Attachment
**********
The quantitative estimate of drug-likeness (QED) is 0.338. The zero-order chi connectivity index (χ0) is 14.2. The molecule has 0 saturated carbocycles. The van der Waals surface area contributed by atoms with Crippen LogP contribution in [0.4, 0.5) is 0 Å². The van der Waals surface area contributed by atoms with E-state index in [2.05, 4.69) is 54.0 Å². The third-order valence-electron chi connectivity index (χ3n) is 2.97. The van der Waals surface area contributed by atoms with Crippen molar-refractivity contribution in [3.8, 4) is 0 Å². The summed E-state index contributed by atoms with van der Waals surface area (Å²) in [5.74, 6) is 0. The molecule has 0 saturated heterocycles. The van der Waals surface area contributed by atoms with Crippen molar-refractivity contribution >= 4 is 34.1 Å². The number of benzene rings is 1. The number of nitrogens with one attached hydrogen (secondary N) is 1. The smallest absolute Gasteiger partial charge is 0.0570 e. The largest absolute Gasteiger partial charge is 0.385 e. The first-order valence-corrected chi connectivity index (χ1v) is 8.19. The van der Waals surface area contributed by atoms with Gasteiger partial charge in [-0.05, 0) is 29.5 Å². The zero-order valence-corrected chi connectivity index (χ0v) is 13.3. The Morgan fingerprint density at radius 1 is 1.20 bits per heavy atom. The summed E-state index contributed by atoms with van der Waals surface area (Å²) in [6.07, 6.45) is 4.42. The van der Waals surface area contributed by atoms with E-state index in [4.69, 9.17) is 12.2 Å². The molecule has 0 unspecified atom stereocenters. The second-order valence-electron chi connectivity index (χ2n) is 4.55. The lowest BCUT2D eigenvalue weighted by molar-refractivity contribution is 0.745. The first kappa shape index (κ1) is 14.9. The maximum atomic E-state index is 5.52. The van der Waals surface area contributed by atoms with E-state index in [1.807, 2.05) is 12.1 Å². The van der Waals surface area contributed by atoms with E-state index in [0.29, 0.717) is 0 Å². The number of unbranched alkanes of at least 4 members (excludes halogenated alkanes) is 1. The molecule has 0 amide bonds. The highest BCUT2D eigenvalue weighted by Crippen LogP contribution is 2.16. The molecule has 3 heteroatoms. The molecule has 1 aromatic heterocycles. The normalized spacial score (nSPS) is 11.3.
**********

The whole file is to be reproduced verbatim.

The quantitative estimate of drug-likeness (QED) is 0.338. The zero-order chi connectivity index (χ0) is 14.2. The molecule has 0 saturated carbocycles. The van der Waals surface area contributed by atoms with Crippen LogP contribution in [0.4, 0.5) is 0 Å². The van der Waals surface area contributed by atoms with E-state index in [2.05, 4.69) is 54.0 Å². The third-order valence-electron chi connectivity index (χ3n) is 2.97. The van der Waals surface area contributed by atoms with Crippen molar-refractivity contribution in [3.8, 4) is 0 Å². The summed E-state index contributed by atoms with van der Waals surface area (Å²) in [5.74, 6) is 0. The molecule has 0 saturated heterocycles. The van der Waals surface area contributed by atoms with Crippen molar-refractivity contribution >= 4 is 34.1 Å². The number of benzene rings is 1. The number of nitrogens with one attached hydrogen (secondary N) is 1. The smallest absolute Gasteiger partial charge is 0.0570 e. The largest absolute Gasteiger partial charge is 0.385 e. The first-order valence-corrected chi connectivity index (χ1v) is 8.19. The van der Waals surface area contributed by atoms with Gasteiger partial charge in [-0.05, 0) is 29.5 Å². The zero-order valence-corrected chi connectivity index (χ0v) is 13.3. The Morgan fingerprint density at radius 1 is 1.20 bits per heavy atom. The summed E-state index contributed by atoms with van der Waals surface area (Å²) in [6.07, 6.45) is 4.42. The van der Waals surface area contributed by atoms with E-state index in [4.69, 9.17) is 12.2 Å². The molecule has 0 unspecified atom stereocenters. The second-order valence-electron chi connectivity index (χ2n) is 4.55. The lowest BCUT2D eigenvalue weighted by molar-refractivity contribution is 0.745. The first kappa shape index (κ1) is 14.9. The maximum atomic E-state index is 5.52. The van der Waals surface area contributed by atoms with E-state index in [1.807, 2.05) is 12.1 Å². The van der Waals surface area contributed by atoms with E-state index in [0.29, 0.717) is 0 Å². The number of unbranched alkanes of at least 4 members (excludes halogenated alkanes) is 1. The molecule has 0 amide bonds. The highest BCUT2D eigenvalue weighted by Crippen LogP contribution is 2.16. The molecule has 3 heteroatoms. The molecule has 1 aromatic heterocycles. The normalized spacial score (nSPS) is 11.3.